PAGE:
We present a fast, differentially private algorithm for highdimensional covarianceaware mean estimation with nearly optimal sample complexity. Only exponentialtime estimators were previously known to achieve this guarantee. Given n samples from a (sub)Gaussian distribution with unknown mean μ and covariance Σ, our (ε,δ)differentially private estimator produces μ~ such that ∥μ−μ~∥Σ≤α as long as n≳dα2+dlog1/δ√αε+dlog1/δε. The Mahalanobis error metric ∥μ−μ^∥Σ measures the distance between μ^ and μ relative to Σ; it characterizes the error of the sample mean. Our algorithm runs in time O~(ndω−1+nd/ε), where ω<2.38 is the matrix multiplication exponent.
We adapt an exponentialtime approach of Brown, Gaboardi, Smith, Ullman, and Zakynthinou (2021), giving efficient variants of stable mean and covariance estimation subroutines that also improve the sample complexity to the nearly optimal bound above.
Our stable covariance estimator can be turned to private covariance estimation for unrestricted subgaussian distributions. With n≳d3/2 samples, our estimate is accurate in spectral norm. This is the first such algorithm using n=o(d2) samples, answering an open question posed by Alabi et al. (2022). With n≳d2 samples, our estimate is accurate in Frobenius norm. This leads to a fast, nearly optimal algorithm for private learning of unrestricted Gaussian distributions in TV distance.
Duchi, Haque, and Kuditipudi (2023) obtained similar results independently and concurrently.
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How can classical multidimensional scaling go wrong?
Given a matrix D describing the pairwise dissimilarities of a data set, a common task is to embed the data points into Euclidean space. The classical multidimensional scaling (cMDS) algorithm is a widespread method to do this. However, theoretical analysis of the robustness of the algorithm and an indepth analysis of its performance on nonEuclidean metrics is lacking. In this paper, we derive a formula, based on the eigenvalues of a matrix obtained from D, for the Frobenius norm of the difference between D and the metric Dcmds returned by cMDS. This error analysis leads us to the conclusion that when the derived matrix has a significant number of negative eigenvalues, then ∥D−Dcmds∥F, after initially decreasing, willeventually increase as we increase the dimension. Hence, counterintuitively, the quality of the embedding degrades as we increase the dimension. We empirically verify that the Frobenius norm increases as we increase the dimension for a variety of nonEuclidean metrics. We also show on several benchmark datasets that this degradation in the embedding results in the classification accuracy of both simple (e.g., 1nearest neighbor) and complex (e.g., multilayer neural nets) classifiers decreasing as we increase the embedding dimension.Finally, our analysis leads us to a new efficiently computable algorithm that returns a matrix Dl that is at least as close to the original distances as Dt (the Euclidean metric closest in ℓ2 distance). While Dl is not metric, when given as input to cMDS instead of D, it empirically results in solutions whose distance to D does not increase when we increase the dimension and the classification accuracy degrades less than the cMDS solution.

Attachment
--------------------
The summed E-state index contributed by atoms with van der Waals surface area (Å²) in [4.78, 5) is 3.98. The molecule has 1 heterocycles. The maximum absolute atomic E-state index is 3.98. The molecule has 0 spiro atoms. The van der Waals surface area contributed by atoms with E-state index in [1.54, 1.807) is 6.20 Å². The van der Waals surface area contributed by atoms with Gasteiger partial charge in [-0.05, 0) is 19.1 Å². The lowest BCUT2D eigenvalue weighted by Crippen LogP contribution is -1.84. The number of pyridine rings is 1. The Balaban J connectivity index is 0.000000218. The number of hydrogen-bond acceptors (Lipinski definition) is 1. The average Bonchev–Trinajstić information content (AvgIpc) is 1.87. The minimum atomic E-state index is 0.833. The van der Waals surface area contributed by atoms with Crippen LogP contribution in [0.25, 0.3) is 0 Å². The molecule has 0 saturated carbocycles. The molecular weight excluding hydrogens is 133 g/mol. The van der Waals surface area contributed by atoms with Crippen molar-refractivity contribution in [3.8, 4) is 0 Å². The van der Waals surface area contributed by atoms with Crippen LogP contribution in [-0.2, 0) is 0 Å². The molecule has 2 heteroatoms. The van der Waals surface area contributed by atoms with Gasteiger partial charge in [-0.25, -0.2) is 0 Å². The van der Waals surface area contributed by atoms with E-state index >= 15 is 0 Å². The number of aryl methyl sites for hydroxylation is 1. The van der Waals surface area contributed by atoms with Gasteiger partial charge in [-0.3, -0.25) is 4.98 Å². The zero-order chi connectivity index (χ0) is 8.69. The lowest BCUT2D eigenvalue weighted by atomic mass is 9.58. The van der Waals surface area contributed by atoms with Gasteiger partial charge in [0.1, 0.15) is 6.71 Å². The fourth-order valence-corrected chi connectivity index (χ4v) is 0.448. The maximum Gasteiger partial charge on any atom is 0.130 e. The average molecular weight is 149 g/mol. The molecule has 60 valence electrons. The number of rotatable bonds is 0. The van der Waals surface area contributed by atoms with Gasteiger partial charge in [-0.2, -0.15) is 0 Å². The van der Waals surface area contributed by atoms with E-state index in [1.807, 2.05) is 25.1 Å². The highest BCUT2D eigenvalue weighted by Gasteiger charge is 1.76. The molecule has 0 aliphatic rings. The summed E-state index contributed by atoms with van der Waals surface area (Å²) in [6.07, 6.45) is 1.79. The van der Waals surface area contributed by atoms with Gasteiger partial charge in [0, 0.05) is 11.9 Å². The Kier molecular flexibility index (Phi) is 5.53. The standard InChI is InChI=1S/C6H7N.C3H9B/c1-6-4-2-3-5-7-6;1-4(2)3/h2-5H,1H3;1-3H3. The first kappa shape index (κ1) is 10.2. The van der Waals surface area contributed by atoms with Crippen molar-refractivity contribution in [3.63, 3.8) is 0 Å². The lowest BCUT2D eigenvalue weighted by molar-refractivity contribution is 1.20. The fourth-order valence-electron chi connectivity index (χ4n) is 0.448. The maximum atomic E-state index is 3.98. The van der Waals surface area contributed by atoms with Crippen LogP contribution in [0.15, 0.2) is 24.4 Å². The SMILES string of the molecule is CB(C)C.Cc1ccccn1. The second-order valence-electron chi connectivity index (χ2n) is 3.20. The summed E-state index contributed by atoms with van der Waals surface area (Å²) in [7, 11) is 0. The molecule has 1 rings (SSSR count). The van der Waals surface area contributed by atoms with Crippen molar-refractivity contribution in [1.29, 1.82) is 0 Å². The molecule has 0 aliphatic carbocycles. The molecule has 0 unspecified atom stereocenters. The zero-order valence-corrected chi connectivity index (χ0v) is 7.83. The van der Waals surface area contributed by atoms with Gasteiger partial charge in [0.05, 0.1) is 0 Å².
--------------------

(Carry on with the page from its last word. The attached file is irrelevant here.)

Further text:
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 Award ID(s):
 1750780
 NSFPAR ID:
 10344286
 Date Published:
 Journal Name:
 Advances in neural information processing systems
 ISSN:
 10495258
 Page Range / eLocation ID:
 1230412315
 Format(s):
 Medium: X
 Sponsoring Org:
 National Science Foundation
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